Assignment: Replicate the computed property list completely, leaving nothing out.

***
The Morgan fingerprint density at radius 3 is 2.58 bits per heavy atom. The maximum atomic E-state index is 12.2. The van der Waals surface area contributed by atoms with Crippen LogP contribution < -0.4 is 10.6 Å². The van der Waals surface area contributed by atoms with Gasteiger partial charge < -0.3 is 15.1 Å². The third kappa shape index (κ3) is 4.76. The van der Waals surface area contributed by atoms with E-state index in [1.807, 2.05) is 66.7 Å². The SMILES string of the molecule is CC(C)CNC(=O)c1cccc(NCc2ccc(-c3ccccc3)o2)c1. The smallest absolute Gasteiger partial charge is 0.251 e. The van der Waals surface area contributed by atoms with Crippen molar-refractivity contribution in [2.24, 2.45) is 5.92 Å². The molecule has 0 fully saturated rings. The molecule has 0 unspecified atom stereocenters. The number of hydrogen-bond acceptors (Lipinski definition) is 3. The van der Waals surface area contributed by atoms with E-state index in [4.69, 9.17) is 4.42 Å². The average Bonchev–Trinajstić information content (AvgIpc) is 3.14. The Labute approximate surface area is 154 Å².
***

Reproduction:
The Morgan fingerprint density at radius 3 is 2.58 bits per heavy atom. The maximum atomic E-state index is 12.2. The van der Waals surface area contributed by atoms with Crippen LogP contribution < -0.4 is 10.6 Å². The van der Waals surface area contributed by atoms with Gasteiger partial charge < -0.3 is 15.1 Å². The third kappa shape index (κ3) is 4.76. The van der Waals surface area contributed by atoms with E-state index in [1.807, 2.05) is 66.7 Å². The SMILES string of the molecule is CC(C)CNC(=O)c1cccc(NCc2ccc(-c3ccccc3)o2)c1. The smallest absolute Gasteiger partial charge is 0.251 e. The van der Waals surface area contributed by atoms with Crippen molar-refractivity contribution in [2.24, 2.45) is 5.92 Å². The molecule has 0 fully saturated rings. The molecule has 0 unspecified atom stereocenters. The number of hydrogen-bond acceptors (Lipinski definition) is 3. The van der Waals surface area contributed by atoms with E-state index in [4.69, 9.17) is 4.42 Å². The average Bonchev–Trinajstić information content (AvgIpc) is 3.14. The Labute approximate surface area is 154 Å².